Hizballah — the Lebanon-based Shia terrorist group, which U.S. Homeland Security chief Michael Chertoff says “makes Al Qaeda look like a minor league team” — has forged a seemingly unlikely alliance with a group of Sunni Salafist factions in Lebanon. The alliance, signed Monday, was temporarily frozen Tuesday. But sources say the deal still may be on.
I say “unlikely alliance” because Salafism is the root-ideology of Sunni Al Qaeda and its affiliates, and Shia and Sunni extremists are commonly believed to be irreconcilable enemies.
Nevertheless, on Monday, leaders from Hizballah and the Salafist Belief and Justice Movement met at Beirut’s Al Safir Metropolitan Hotel and signed a “memorandum of understanding” aimed at preventing further bloodshed between the Shia and Sunni in Lebanon, and a more focused effort against the United States.
On Tuesday, the Salafists — under pressure from anti-Hizballah Sheikh Dai al-Islam al-Shahhal, one of the founders of the Salafist movement in Lebanon — claimed they were temporarily backing away from the agreement until differences could be worked out.
Sources however are telling us the deal was not “cancelled,” but will be “implemented in stages” to appease “the more Saudi-inspired Salafists like al-Shahhal.” Additionally, the Salafists who signed the memorandum have received “funding, and quite a bit of it” from Hizballah’s primary benefactor, Iran. And they are not likely going to want to give that money back.
Shelved or not, the memorandum is the latest in series of disturbing events since Hizballah and its allies launched armed attacks against the Lebanese government and citizenry in May. The fighting — basically a week-long, one-sided victory for Hizballah — greatly increased the political power of the terrorist group (giving it more cabinet seats and veto power over government decisions) and shored up its strategic military positions from its extensive telecommunications system to its mountaintop outposts and underground bunkers.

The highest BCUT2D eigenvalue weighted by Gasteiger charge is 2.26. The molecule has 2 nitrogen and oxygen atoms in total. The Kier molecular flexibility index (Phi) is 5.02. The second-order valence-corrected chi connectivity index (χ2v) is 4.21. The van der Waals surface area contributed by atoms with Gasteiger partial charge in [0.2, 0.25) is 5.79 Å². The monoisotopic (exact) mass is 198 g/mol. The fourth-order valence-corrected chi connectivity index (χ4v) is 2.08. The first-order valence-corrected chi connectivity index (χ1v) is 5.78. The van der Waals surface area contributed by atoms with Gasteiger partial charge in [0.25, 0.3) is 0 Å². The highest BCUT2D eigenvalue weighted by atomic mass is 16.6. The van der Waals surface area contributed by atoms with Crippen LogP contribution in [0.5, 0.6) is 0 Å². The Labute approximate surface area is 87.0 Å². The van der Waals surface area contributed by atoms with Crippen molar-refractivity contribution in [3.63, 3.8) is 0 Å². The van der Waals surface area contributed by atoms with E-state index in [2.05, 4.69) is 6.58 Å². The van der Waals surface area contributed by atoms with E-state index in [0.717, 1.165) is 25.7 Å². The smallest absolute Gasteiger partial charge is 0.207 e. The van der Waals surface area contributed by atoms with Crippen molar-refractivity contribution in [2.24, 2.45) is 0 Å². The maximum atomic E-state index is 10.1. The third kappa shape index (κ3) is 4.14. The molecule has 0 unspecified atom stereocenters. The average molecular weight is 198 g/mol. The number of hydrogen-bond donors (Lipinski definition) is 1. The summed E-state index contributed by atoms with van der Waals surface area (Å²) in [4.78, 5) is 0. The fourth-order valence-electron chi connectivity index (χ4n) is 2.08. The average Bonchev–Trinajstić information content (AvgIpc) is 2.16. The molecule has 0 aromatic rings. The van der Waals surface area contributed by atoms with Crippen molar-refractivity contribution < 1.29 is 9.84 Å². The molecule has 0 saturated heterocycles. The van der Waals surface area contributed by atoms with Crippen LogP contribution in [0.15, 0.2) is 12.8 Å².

Within the last two weeks, Hizballah has managed to establish itself as an official arm of the Lebanese defense apparatus, eliminating almost any chance of ever disarming the group as mandated by United Nations Security Council Resolution 1559.
Since the May attacks, which began in west Beirut and quickly spread across the country, Hizballah guerillas have fired on villages in several regions of the country. And in the north, in-and-around Tripoli, Sunni Salafists have clashed with Alawites, a Syrian-rooted Islamic offshoot — neither Shia or Sunni — allied with Hizballah.
“Security” is the primary reason both signatories have given for Monday’s agreement. But according to our sources, the real catalyst has been the Iranian money paid to the Lebanese Salafists in order to undermine moderate Sunnis — even Shia — who are attempting to move toward democracy in Lebanon; building ties with Lebanese Christians and Druze. Keep in mind, Iran already finances Hizballah to the tune of $1-billion annually.
“Iranian and Syrian support to Islamist Salafist groups is not new,” Dr. Walid Phares, director of the Future of Terrorism Project for the Foundation for the Defense of Democracies, tells HUMAN EVENTS. “For years Tehran has been funding Sunni Islamists in Lebanon, and since 2003 Syria has been shipping Jihadi Salafists to Iraq from Lebanon.”